Tags: Art Direction and Design, Creative Production
Designed by Folch
Designed by Folch
Bound to the opposing notions of Dystopia and Utopia – this monumental volume is divided into two parts where the counterpoints are reflected through eight photographic essays. Accompanied by topical texts –from fiction to essays, from poetry to prose– the authors delve into euphoric and ominous visions of the world.
“Odiseo is devoted to ripping up the erotica rulebook and replacing it with a “vision of seduction” designed to provoke new sensations from its reader.” Its Nice That
Two volumes, ‘Utopia’ and ‘Dystopia’, with distinct content constitutes the 10th issue of Odiseo.
Odiseo stems from a huge need to explore: seeking a visual, unique and personal vision of seduction, digging into new formats, eluding conventions. Odiseo combines imagery that lies between art, fashion and erotica with insightful philosophical essays which delve into universal themes. We aim for not only a visual experience, but for a intellectual seduction as well. Odiseo shouts out the unseen: it is contradictory, mysterious, intellectual and intuitive at the same time.
“We wanted this issue to really evoke a deep and profound seduction, even shocking and disturbing, in both text and image. The theme requires it.” Editor in Chief Emmy Koski to Stack Magazines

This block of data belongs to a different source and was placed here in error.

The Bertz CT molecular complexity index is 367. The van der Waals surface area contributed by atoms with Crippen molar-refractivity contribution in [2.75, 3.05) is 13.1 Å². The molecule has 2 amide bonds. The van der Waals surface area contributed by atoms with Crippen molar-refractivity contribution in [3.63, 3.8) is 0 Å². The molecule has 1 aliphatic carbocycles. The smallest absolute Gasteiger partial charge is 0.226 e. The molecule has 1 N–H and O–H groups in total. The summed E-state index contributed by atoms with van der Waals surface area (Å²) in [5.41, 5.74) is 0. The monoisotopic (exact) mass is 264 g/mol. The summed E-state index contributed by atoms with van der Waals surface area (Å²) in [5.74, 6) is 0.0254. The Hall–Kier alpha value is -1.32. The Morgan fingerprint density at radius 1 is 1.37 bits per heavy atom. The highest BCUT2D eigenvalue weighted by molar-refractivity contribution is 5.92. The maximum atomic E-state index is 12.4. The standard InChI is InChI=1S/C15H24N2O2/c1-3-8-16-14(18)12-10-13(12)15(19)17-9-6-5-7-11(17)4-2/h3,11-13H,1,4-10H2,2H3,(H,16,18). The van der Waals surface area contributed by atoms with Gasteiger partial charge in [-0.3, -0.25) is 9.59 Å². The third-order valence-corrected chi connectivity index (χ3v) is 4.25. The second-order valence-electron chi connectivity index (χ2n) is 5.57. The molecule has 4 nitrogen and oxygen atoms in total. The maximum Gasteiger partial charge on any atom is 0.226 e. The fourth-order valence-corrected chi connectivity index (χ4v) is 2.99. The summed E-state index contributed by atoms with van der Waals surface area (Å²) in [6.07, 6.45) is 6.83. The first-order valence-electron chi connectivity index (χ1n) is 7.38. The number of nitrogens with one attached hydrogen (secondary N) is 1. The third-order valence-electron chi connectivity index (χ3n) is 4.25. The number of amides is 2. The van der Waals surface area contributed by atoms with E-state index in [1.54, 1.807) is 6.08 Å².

Kelia Anne’s contribution is embracing two distinct realities. The human touch is falsely embraced, yet disease is eradicated in her approach which evokes the perfected form in a sensual yet sterile utopian existence.
Odiseo Volume 10 Dystopia dredge into the ominous visions of the world through the lenses of Ana Cuba, Dario Salamone, Kelia Anne and Olya Oleinic. Followed by The New Infinity: The State of Being or Becoming by Eugenia Lapteva, tortured poetry by Kirill Medvedev, eco apocalyptic fiction by Sam Fisher and an archive research by Marta Marín Anglada.
Odiseo Volume 10 Utopia seeks euphoria through photographic essays by Paul Jung, Kelia Anne, Sophie Tajan, Alexander Graeser and Johann Clausen. Accompanied by Daughters of Eden – an essay on feminine botanic bliss by Liberty Lawson, A Letter from Home by Elies Van Renterghem and an archive research by Marta Marín Anglada.
“We had tamed the grasses, but floods and droughts would test us, and we grew tired of falling to our knees to beg for her mercy. We came to realise that Mother Nature wasn’t Eden, she was Eve. Primordially disobedient. Beyond our control…” Excerpt from Daughters of Eden by Liberty Lawson